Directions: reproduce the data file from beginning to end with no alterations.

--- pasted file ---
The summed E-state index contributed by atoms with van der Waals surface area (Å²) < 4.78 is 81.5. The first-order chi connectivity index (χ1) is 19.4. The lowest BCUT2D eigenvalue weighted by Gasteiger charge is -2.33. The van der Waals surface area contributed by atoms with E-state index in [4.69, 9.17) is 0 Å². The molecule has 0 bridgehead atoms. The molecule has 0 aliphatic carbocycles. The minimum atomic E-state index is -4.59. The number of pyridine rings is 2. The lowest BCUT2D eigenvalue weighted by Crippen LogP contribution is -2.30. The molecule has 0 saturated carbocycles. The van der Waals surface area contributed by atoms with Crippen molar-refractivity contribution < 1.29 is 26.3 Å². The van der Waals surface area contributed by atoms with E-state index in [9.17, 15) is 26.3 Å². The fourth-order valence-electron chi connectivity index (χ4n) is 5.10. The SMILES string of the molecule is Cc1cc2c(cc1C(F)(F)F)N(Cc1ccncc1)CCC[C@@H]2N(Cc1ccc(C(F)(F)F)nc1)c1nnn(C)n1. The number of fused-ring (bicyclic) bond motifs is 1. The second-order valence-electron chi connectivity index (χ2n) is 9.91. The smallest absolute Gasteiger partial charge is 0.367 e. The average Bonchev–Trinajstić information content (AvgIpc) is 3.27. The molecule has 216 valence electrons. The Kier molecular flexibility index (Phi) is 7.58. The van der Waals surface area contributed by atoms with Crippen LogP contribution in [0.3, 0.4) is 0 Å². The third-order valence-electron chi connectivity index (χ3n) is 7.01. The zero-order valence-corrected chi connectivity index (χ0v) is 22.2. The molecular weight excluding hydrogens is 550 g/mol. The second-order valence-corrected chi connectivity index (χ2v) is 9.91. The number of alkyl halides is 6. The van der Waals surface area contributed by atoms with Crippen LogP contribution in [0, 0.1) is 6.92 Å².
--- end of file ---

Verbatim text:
The summed E-state index contributed by atoms with van der Waals surface area (Å²) < 4.78 is 81.5. The first-order chi connectivity index (χ1) is 19.4. The lowest BCUT2D eigenvalue weighted by Gasteiger charge is -2.33. The van der Waals surface area contributed by atoms with E-state index in [4.69, 9.17) is 0 Å². The molecule has 0 bridgehead atoms. The molecule has 0 aliphatic carbocycles. The minimum atomic E-state index is -4.59. The number of pyridine rings is 2. The lowest BCUT2D eigenvalue weighted by Crippen LogP contribution is -2.30. The molecule has 0 saturated carbocycles. The van der Waals surface area contributed by atoms with Crippen molar-refractivity contribution < 1.29 is 26.3 Å². The van der Waals surface area contributed by atoms with E-state index in [9.17, 15) is 26.3 Å². The fourth-order valence-electron chi connectivity index (χ4n) is 5.10. The SMILES string of the molecule is Cc1cc2c(cc1C(F)(F)F)N(Cc1ccncc1)CCC[C@@H]2N(Cc1ccc(C(F)(F)F)nc1)c1nnn(C)n1. The number of fused-ring (bicyclic) bond motifs is 1. The second-order valence-electron chi connectivity index (χ2n) is 9.91. The smallest absolute Gasteiger partial charge is 0.367 e. The average Bonchev–Trinajstić information content (AvgIpc) is 3.27. The molecule has 216 valence electrons. The Kier molecular flexibility index (Phi) is 7.58. The van der Waals surface area contributed by atoms with Crippen LogP contribution in [0.3, 0.4) is 0 Å². The third-order valence-electron chi connectivity index (χ3n) is 7.01. The zero-order valence-corrected chi connectivity index (χ0v) is 22.2. The molecular weight excluding hydrogens is 550 g/mol. The second-order valence-corrected chi connectivity index (χ2v) is 9.91. The number of alkyl halides is 6. The van der Waals surface area contributed by atoms with Crippen LogP contribution in [0, 0.1) is 6.92 Å².